When Michael Crichton wrote Jurassic Park, he was thinking small.
Don’t get me wrong. The idea that prehistoric insects might preserve Mesozoic dino DNA was pretty ingenious and forever changed scifi. But he was mostly focused on a mechanism for genetic tatters to get to the present day. I don’t think Crichton, or anyone else, expected half a dinosaur would be encased in amber.
To be fair, the dinosaur isn’t even close to the scale of the giants in Jurassic Park. You could hold it in the palm of your hand. But, as described by paleontologist Lida Xing and colleagues, this amber-bound dinosaur is a little treasure. Ensconced in the 98 million year old tomb is what remains of a Cretaceous bird.
In technical terms, the little chick was an enantiornithine. This was the lineage of avian dinosaurs that proliferated during the Cretaceous, some of which retained teeth and wing claws that made their ancestry immediately apparent. And even though parts of enantiornithines had been found in amber before, this chick is the most complete look we’ve ever been granted at the life appearance of a dinosaur.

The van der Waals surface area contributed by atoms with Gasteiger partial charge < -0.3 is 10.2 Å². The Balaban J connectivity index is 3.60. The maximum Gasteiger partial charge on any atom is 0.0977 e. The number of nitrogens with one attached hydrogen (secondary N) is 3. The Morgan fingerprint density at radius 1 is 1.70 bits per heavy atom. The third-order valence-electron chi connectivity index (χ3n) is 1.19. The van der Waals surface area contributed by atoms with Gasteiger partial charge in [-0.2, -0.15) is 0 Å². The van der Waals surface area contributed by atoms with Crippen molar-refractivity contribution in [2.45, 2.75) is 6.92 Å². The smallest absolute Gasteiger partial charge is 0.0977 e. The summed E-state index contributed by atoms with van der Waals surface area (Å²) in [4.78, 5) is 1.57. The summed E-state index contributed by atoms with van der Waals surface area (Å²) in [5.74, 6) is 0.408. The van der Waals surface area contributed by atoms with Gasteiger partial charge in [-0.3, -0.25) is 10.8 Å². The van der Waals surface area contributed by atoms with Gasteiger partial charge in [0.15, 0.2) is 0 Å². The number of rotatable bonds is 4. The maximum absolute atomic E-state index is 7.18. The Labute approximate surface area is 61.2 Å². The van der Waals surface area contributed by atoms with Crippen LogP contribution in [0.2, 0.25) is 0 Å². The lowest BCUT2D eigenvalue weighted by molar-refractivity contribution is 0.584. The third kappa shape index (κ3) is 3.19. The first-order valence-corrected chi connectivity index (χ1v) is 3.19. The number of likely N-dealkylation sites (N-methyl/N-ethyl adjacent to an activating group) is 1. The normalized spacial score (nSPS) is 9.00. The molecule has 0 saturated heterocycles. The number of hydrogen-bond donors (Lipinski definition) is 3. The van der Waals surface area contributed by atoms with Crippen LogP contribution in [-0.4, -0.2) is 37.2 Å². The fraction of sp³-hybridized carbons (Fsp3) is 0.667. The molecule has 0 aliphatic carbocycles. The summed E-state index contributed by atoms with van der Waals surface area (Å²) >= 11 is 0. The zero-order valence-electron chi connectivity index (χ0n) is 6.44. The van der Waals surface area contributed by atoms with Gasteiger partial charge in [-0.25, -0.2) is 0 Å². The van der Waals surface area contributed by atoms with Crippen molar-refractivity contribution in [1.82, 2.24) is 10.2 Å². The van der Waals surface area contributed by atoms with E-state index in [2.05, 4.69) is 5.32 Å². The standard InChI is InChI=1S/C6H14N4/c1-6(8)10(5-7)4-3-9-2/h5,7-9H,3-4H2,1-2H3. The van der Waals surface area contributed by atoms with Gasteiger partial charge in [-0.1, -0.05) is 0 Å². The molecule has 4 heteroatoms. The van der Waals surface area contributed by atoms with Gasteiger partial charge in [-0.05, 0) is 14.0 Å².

Peering at the blob of amber, the foot is immediately what stands out. It seems to be reaching for you, the tiny scales of the foot preserved in stunning detail. This alone would be amazing, a literal window into the Mesozoic. But then there are the feathers.
The fossil, simply known as HPG-15-1, bears the most complete example of young enantiornithine plumage paleontologists have ever seen. And it’s weird. Even though the chick is partly covered by simple protofeathers – much like the down you’d expect on modern baby birds – other feathers are more like the contour feathers you’d find on the bodies of adult avians. In other words, these birds were not just like their living avian relatives – their hatchlings, at least, had an odd combination of feathers that makes them different from both their Velociraptor-like ancestors and the scrub jay screeching in the front yard as I write this.
We don’t need a genetic engineering firm to bring ancient dinosaurs back. The fossil record contains more wonders than we can even imagine. To borrow the tagline from Jurassic Park’s first sequel, something has survived.
For further analysis, check out paleornithologist Hanneke Meijer’s post.
Xing, L., O’Connor, J., McKellar, R., Chiappe, L., Tseng, K., Li, G., Bai, M. 2017. A mid-Cretaceous enantiornithine (Aves) hatchling preserved in Burmese amber with unusual plumage. Gondwana Research. doi: 10.1016/j.gr.2017.06.001